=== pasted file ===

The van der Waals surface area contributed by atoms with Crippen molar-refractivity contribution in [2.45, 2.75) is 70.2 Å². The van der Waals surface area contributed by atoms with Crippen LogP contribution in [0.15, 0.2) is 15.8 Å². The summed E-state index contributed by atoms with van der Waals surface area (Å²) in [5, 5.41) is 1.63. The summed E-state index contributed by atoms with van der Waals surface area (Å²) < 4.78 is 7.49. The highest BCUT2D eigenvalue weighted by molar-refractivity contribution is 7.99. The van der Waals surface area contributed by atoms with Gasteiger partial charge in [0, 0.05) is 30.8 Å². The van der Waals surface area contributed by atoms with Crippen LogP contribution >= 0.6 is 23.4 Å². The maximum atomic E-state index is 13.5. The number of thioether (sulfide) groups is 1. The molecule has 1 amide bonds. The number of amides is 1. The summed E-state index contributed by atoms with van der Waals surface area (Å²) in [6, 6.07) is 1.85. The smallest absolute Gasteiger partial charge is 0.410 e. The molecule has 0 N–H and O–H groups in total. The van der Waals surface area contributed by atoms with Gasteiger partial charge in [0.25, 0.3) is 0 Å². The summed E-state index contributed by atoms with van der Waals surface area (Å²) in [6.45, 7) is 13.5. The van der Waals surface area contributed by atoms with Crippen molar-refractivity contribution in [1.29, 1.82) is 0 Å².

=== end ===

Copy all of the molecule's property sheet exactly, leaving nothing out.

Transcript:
The van der Waals surface area contributed by atoms with Crippen molar-refractivity contribution in [2.45, 2.75) is 70.2 Å². The van der Waals surface area contributed by atoms with Crippen LogP contribution in [0.15, 0.2) is 15.8 Å². The summed E-state index contributed by atoms with van der Waals surface area (Å²) in [5, 5.41) is 1.63. The summed E-state index contributed by atoms with van der Waals surface area (Å²) < 4.78 is 7.49. The highest BCUT2D eigenvalue weighted by molar-refractivity contribution is 7.99. The van der Waals surface area contributed by atoms with Gasteiger partial charge in [0, 0.05) is 30.8 Å². The van der Waals surface area contributed by atoms with Crippen LogP contribution >= 0.6 is 23.4 Å². The maximum atomic E-state index is 13.5. The number of thioether (sulfide) groups is 1. The molecule has 1 amide bonds. The number of amides is 1. The summed E-state index contributed by atoms with van der Waals surface area (Å²) in [6, 6.07) is 1.85. The smallest absolute Gasteiger partial charge is 0.410 e. The molecule has 0 N–H and O–H groups in total. The van der Waals surface area contributed by atoms with Gasteiger partial charge in [0.25, 0.3) is 0 Å². The summed E-state index contributed by atoms with van der Waals surface area (Å²) in [6.45, 7) is 13.5. The van der Waals surface area contributed by atoms with Crippen molar-refractivity contribution in [1.29, 1.82) is 0 Å².